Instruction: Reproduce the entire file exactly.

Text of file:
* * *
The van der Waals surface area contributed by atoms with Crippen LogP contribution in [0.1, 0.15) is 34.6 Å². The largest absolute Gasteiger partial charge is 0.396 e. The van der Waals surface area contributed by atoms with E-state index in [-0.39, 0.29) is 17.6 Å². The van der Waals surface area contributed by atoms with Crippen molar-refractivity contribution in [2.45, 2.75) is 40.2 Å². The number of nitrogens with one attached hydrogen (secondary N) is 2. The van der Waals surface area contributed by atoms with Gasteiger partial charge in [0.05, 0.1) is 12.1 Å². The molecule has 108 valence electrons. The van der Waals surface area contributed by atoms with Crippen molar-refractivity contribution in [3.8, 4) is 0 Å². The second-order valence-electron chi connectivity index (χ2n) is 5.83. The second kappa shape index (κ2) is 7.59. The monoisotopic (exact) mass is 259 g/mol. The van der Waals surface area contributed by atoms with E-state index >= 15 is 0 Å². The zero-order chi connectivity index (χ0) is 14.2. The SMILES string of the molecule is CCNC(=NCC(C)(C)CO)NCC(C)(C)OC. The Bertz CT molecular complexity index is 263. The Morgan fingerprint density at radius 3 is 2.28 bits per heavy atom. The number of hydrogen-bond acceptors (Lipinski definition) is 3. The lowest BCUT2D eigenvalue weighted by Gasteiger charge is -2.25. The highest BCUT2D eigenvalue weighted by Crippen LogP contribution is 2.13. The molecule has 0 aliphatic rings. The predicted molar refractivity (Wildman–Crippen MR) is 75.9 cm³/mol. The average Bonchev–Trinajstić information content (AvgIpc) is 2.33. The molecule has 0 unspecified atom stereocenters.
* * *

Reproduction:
The van der Waals surface area contributed by atoms with Crippen LogP contribution in [0.1, 0.15) is 34.6 Å². The largest absolute Gasteiger partial charge is 0.396 e. The van der Waals surface area contributed by atoms with E-state index in [-0.39, 0.29) is 17.6 Å². The van der Waals surface area contributed by atoms with Crippen molar-refractivity contribution in [2.45, 2.75) is 40.2 Å². The number of nitrogens with one attached hydrogen (secondary N) is 2. The van der Waals surface area contributed by atoms with Gasteiger partial charge in [0.05, 0.1) is 12.1 Å². The molecule has 108 valence electrons. The van der Waals surface area contributed by atoms with Crippen molar-refractivity contribution in [3.8, 4) is 0 Å². The second-order valence-electron chi connectivity index (χ2n) is 5.83. The second kappa shape index (κ2) is 7.59. The monoisotopic (exact) mass is 259 g/mol. The van der Waals surface area contributed by atoms with E-state index >= 15 is 0 Å². The zero-order chi connectivity index (χ0) is 14.2. The SMILES string of the molecule is CCNC(=NCC(C)(C)CO)NCC(C)(C)OC. The Bertz CT molecular complexity index is 263. The Morgan fingerprint density at radius 3 is 2.28 bits per heavy atom. The number of hydrogen-bond acceptors (Lipinski definition) is 3. The lowest BCUT2D eigenvalue weighted by Gasteiger charge is -2.25. The highest BCUT2D eigenvalue weighted by Crippen LogP contribution is 2.13. The molecule has 0 aliphatic rings. The predicted molar refractivity (Wildman–Crippen MR) is 75.9 cm³/mol. The average Bonchev–Trinajstić information content (AvgIpc) is 2.33. The molecule has 0 unspecified atom stereocenters.